At a time of polemic surrounding the content of government decrees n° 99-362 and n° 99-363 of May 6, 1999 (published in the Journal officiel of May 13, 1999) concerning epidemiological surveillance and associated obligations, the National AIDS Council wishes to point out that, on January 29, 1998, it issued an “Opinion on projected changes to the system of epidemiological surveillance of HIV in France” following referral of the matter to the Council by the General Health Directorate (DGS) at the behest of the Secretary of State for Health.

The Opinion of January 29, 1998 notably recommended that any new system of surveillance of HIV infection should “be based around organizations that are already operational who should given the task of involving medical practitioners making anonymous declarations of HIV infection on behalf of patients informed of this” “that such declarations should not be compulsory (nor prescribed by law), but should involve French practitioners in effective and responsible participation in public health actions in the context of good clinical practice”. The two recommendations are based the notion that the “imposition of obligations presupposes the existence of an automated system – an (illusory) system of penalties in the event of non-compliance with the regulations – or even amendments to the Code of Public Health Law, made even more pointless by the risk that it would bring the law into disrepute (if compliance is less than complete, which is the foreseeable outcome). Provisions laying down mandatory requirements not directly in patients’ interests are invariably less effective than schemes based on individual involvement and a determination to improve practice”.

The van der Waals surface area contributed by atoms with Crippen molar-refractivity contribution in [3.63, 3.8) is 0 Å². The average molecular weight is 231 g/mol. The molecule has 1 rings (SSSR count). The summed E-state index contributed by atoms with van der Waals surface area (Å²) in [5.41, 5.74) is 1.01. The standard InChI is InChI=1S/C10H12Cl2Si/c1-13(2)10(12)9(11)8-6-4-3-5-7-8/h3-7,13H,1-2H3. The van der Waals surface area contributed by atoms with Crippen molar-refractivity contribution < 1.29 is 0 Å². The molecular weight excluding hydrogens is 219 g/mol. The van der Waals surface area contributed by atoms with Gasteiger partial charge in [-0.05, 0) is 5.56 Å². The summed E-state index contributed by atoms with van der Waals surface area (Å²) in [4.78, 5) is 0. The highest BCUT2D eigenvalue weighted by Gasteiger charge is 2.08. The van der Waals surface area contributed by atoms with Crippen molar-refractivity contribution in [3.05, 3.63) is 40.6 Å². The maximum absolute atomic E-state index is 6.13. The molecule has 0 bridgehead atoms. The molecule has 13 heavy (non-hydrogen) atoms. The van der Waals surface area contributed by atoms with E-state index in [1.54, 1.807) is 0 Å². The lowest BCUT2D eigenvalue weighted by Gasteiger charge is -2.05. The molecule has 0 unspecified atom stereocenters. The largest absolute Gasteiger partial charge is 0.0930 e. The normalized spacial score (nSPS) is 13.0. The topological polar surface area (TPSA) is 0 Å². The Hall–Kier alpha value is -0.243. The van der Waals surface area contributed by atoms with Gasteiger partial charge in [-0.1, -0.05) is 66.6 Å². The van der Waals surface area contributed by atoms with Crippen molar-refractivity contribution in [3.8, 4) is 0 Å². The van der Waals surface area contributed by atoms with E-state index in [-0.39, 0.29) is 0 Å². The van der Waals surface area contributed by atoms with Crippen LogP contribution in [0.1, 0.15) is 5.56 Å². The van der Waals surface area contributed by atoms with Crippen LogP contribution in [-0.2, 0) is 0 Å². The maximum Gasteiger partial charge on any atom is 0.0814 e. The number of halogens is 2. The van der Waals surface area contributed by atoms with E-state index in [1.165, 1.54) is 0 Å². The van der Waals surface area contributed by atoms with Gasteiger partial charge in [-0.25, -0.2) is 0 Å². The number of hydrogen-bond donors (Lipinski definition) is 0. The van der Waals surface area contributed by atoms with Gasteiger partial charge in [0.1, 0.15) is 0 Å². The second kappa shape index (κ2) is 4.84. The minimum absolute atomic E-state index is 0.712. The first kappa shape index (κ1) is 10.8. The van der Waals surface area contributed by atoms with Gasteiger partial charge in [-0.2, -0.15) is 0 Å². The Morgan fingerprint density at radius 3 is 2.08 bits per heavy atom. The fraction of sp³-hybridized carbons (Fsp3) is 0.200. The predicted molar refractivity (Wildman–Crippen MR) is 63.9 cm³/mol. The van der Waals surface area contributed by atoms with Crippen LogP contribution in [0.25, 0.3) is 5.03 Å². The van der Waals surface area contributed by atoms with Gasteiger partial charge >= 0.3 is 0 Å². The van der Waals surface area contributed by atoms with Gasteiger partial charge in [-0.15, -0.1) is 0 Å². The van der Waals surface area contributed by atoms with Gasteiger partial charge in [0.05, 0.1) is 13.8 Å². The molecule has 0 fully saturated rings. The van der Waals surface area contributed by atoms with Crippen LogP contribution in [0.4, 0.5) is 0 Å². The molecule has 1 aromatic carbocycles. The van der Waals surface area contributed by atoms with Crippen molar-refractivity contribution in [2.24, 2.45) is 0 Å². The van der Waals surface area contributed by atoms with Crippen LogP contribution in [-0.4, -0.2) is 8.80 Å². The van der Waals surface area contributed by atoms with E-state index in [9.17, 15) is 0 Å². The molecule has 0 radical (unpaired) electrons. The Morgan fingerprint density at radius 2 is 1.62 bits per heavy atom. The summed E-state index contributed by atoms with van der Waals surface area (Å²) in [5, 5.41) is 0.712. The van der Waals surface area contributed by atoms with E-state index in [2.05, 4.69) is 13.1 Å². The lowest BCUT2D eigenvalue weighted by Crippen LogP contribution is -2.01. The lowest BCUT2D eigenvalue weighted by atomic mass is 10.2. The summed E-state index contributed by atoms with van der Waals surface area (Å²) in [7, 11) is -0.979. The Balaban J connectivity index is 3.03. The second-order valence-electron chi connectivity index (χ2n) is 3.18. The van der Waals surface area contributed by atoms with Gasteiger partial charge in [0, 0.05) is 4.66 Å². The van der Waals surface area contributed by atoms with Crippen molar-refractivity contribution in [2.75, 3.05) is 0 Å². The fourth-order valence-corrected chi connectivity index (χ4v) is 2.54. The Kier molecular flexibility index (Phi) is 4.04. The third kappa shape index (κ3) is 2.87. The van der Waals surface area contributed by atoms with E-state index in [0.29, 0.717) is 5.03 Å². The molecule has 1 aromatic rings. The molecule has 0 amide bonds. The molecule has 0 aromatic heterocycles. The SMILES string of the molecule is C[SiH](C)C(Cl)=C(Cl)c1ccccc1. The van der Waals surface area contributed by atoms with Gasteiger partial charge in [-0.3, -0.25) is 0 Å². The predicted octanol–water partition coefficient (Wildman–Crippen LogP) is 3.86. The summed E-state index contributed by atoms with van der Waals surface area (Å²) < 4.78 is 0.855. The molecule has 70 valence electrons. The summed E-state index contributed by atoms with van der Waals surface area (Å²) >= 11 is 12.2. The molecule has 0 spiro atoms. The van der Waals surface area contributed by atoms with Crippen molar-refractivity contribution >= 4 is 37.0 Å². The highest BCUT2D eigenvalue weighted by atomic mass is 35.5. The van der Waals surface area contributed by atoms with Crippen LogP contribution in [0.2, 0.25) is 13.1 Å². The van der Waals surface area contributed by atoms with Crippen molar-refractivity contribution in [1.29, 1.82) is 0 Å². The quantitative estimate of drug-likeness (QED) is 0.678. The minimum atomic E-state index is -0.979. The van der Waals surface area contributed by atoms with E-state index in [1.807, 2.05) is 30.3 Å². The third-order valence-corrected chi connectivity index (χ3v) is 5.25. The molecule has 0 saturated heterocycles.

The National AIDS Council therefore regrets that this Opinion was not taken into consideration by the authorities when drafting the decrees cited above, and calls for a reasoned review of the issue of HIV epidemiological surveillance to reconcile fully the need for improved monitoring for the epidemic with total compliance with the requirements of medical confidentiality and human rights. The Council particularly draws attention to measures needed for the protection of anonymity when data is transferred.